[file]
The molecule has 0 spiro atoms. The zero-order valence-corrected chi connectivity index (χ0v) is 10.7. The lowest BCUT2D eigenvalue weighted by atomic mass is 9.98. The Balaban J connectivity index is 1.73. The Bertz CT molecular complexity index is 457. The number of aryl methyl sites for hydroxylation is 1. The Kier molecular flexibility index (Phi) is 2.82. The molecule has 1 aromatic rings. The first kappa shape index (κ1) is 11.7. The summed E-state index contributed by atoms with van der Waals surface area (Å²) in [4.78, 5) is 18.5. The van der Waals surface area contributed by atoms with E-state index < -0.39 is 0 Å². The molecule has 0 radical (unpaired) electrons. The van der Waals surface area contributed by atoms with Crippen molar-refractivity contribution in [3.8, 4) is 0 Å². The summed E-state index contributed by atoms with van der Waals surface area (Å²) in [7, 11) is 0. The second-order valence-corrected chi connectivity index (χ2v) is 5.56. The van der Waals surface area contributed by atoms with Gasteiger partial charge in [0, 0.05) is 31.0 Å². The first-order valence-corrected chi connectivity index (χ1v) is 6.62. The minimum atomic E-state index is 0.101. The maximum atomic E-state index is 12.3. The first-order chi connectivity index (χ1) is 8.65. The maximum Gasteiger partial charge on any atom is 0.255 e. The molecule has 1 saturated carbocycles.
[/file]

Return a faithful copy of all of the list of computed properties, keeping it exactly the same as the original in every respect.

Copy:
The molecule has 0 spiro atoms. The zero-order valence-corrected chi connectivity index (χ0v) is 10.7. The lowest BCUT2D eigenvalue weighted by atomic mass is 9.98. The Balaban J connectivity index is 1.73. The Bertz CT molecular complexity index is 457. The number of aryl methyl sites for hydroxylation is 1. The Kier molecular flexibility index (Phi) is 2.82. The molecule has 1 aromatic rings. The first kappa shape index (κ1) is 11.7. The summed E-state index contributed by atoms with van der Waals surface area (Å²) in [4.78, 5) is 18.5. The van der Waals surface area contributed by atoms with E-state index < -0.39 is 0 Å². The molecule has 0 radical (unpaired) electrons. The van der Waals surface area contributed by atoms with Crippen molar-refractivity contribution in [3.8, 4) is 0 Å². The summed E-state index contributed by atoms with van der Waals surface area (Å²) in [7, 11) is 0. The second-order valence-corrected chi connectivity index (χ2v) is 5.56. The van der Waals surface area contributed by atoms with Gasteiger partial charge in [0, 0.05) is 31.0 Å². The first-order valence-corrected chi connectivity index (χ1v) is 6.62. The minimum atomic E-state index is 0.101. The maximum atomic E-state index is 12.3. The first-order chi connectivity index (χ1) is 8.65. The maximum Gasteiger partial charge on any atom is 0.255 e. The molecule has 1 saturated carbocycles.